Giardiasis, the disease caused by the eukaryotic parasite Giardia lamblia, is the most common intestinal parasitic disease in the U.S. and a major cause of morbidity in children throughout the world; estimates indicate 280 million cases of Giardia annually. Newly emerging drug-resistant strains are proving difficult to treat, and the front-line treatment, metronidazole, has a high incidence of side effects. Therefore, there is a critical need for anti-Giardia drugs that target novel molecular pathways. Giardia belongs to one of the earliest diverging groups of eukaryotes and is therefore quite divergent from metazoans. Opportunities for developing targeted therapeutics exist within this divergent biology. This proposal explores the biology of Rho family GTPases in Giardia. These proteins act as molecular switches that control essential cellular processes. Giardia contains a single Rho family GTPase homolog, gRac, previously demonstrated to play a conserved role in regulating polarity, membrane trafficking, and the cytoskeleton, all of which are essential to viability and pathogenesis. Functional assays have demonstrated that gRac plays a role in cyst formation. This process requires pulsed production, processing, and secretion of cyst wall protein (CWP) to make environmentally resistant cysts and is the only known regulated secretory pathway in Giardia. Rho GTPases are known to regulate ER-Golgi transport and secretory events in plants and animals. How CWP secretion is triggered in Giardia remains enigmatic, yet gRac is a likely candidate for regulating this process.
Aim 1 of this proposal identifies the specific role of gRac n infectious cyst formation by following cyst wall markers through the secretory process. Also unknown is how gRac signaling is linked to downstream processes, previously unidentified downstream effectors (Giardia-specific or potentially ancient and undiscovered) are hypothesized to link gRac signaling to the cytoskeleton and membrane trafficking. Using affinity purification and mass spectroscopy, 199 putative gRac interactors were identified.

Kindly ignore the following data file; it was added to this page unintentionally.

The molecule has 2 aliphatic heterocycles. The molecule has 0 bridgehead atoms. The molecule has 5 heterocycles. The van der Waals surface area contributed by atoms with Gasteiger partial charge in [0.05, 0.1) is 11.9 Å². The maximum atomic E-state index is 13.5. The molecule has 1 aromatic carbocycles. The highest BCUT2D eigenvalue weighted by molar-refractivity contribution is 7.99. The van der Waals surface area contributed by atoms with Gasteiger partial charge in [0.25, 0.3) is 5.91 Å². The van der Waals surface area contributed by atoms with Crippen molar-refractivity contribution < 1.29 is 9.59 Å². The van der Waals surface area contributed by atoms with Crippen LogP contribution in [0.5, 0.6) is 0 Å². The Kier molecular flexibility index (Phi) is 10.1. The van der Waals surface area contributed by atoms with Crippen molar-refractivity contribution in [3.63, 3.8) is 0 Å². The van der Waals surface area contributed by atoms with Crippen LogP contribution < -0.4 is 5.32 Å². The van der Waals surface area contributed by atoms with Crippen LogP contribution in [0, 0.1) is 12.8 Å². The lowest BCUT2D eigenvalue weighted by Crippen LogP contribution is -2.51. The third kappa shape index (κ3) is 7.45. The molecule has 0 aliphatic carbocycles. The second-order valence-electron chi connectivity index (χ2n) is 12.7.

Aim 2 proposes to validate four of these gRac interactors as downstream effectors of membrane trafficking and/or the cytoskeleton through microscopy and knockdown studies. Upstream of gRac is a set of six gRac modulators that act to activate or inhibit gRac signaling.
Aim 3, proposes to determine their contribution to gRac signaling and identify specific biological roles for each modulator using a combination of depletion studies and assays to measure cell proliferation, parasite attachment, and the ability to form infectious cysts. The proposed experiments are expected to define the central role of gRac in Giardia biology and pave the way toward discovery of novel therapeutic targets. Furthermore, because the Giardia genome contains only a single Rho GTPase and a handful of upstream modulators, the system is highly tractable and may uncover fundamental biology that has been obscured by the more complex signaling systems found in model eukaryotes.
Giardia is the causative agent of giardiasis, a prevalent gastrointestinal illness that results in diarrhea and malabsorption in 280 million people each year. This proposal investigates the function of Giardia Rac, a protein we have shown to be critical for cellular processes in the parasite. Importantly, Giardia Rac and the downstream effectors controlling these essential functions are divergent from their human homologs; therefore, these proteins represent potential therapeutic targets.
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